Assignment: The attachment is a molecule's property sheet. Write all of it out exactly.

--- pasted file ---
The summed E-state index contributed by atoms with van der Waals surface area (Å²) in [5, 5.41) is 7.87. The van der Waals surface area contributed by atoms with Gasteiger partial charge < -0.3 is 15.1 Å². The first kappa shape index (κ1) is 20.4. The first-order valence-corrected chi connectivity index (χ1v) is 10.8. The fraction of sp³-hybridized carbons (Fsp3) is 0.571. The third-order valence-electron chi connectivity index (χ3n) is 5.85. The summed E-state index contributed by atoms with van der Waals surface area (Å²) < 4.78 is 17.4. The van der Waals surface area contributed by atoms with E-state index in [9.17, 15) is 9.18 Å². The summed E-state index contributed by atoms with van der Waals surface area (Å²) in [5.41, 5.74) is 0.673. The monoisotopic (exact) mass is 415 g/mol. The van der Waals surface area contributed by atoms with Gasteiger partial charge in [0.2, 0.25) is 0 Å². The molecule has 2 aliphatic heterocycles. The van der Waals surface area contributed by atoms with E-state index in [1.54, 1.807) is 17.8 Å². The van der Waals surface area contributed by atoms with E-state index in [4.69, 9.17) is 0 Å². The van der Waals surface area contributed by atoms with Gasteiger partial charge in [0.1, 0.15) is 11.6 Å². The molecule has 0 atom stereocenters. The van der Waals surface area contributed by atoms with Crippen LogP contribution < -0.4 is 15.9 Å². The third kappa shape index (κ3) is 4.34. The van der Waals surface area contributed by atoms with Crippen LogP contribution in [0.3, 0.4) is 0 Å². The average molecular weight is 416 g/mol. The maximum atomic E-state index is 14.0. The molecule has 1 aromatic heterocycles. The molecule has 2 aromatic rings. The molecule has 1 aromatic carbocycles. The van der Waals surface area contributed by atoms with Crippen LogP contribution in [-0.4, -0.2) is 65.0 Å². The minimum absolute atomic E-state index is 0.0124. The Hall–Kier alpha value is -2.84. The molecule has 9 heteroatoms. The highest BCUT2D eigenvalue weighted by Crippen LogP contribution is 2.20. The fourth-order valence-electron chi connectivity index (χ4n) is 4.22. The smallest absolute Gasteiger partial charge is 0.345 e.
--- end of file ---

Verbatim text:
The summed E-state index contributed by atoms with van der Waals surface area (Å²) in [5, 5.41) is 7.87. The van der Waals surface area contributed by atoms with Gasteiger partial charge < -0.3 is 15.1 Å². The first kappa shape index (κ1) is 20.4. The first-order valence-corrected chi connectivity index (χ1v) is 10.8. The fraction of sp³-hybridized carbons (Fsp3) is 0.571. The third-order valence-electron chi connectivity index (χ3n) is 5.85. The summed E-state index contributed by atoms with van der Waals surface area (Å²) < 4.78 is 17.4. The van der Waals surface area contributed by atoms with E-state index in [9.17, 15) is 9.18 Å². The summed E-state index contributed by atoms with van der Waals surface area (Å²) in [5.41, 5.74) is 0.673. The monoisotopic (exact) mass is 415 g/mol. The van der Waals surface area contributed by atoms with Gasteiger partial charge in [0.2, 0.25) is 0 Å². The molecule has 2 aliphatic heterocycles. The van der Waals surface area contributed by atoms with E-state index in [1.54, 1.807) is 17.8 Å². The van der Waals surface area contributed by atoms with E-state index in [4.69, 9.17) is 0 Å². The van der Waals surface area contributed by atoms with Gasteiger partial charge in [0.1, 0.15) is 11.6 Å². The molecule has 0 atom stereocenters. The van der Waals surface area contributed by atoms with Crippen LogP contribution < -0.4 is 15.9 Å². The third kappa shape index (κ3) is 4.34. The van der Waals surface area contributed by atoms with Crippen LogP contribution in [0.3, 0.4) is 0 Å². The average molecular weight is 416 g/mol. The maximum atomic E-state index is 14.0. The molecule has 1 aromatic heterocycles. The molecule has 2 aromatic rings. The molecule has 1 aromatic carbocycles. The van der Waals surface area contributed by atoms with Crippen LogP contribution in [-0.4, -0.2) is 65.0 Å². The minimum absolute atomic E-state index is 0.0124. The Hall–Kier alpha value is -2.84. The molecule has 9 heteroatoms. The highest BCUT2D eigenvalue weighted by Crippen LogP contribution is 2.20. The fourth-order valence-electron chi connectivity index (χ4n) is 4.22. The smallest absolute Gasteiger partial charge is 0.345 e.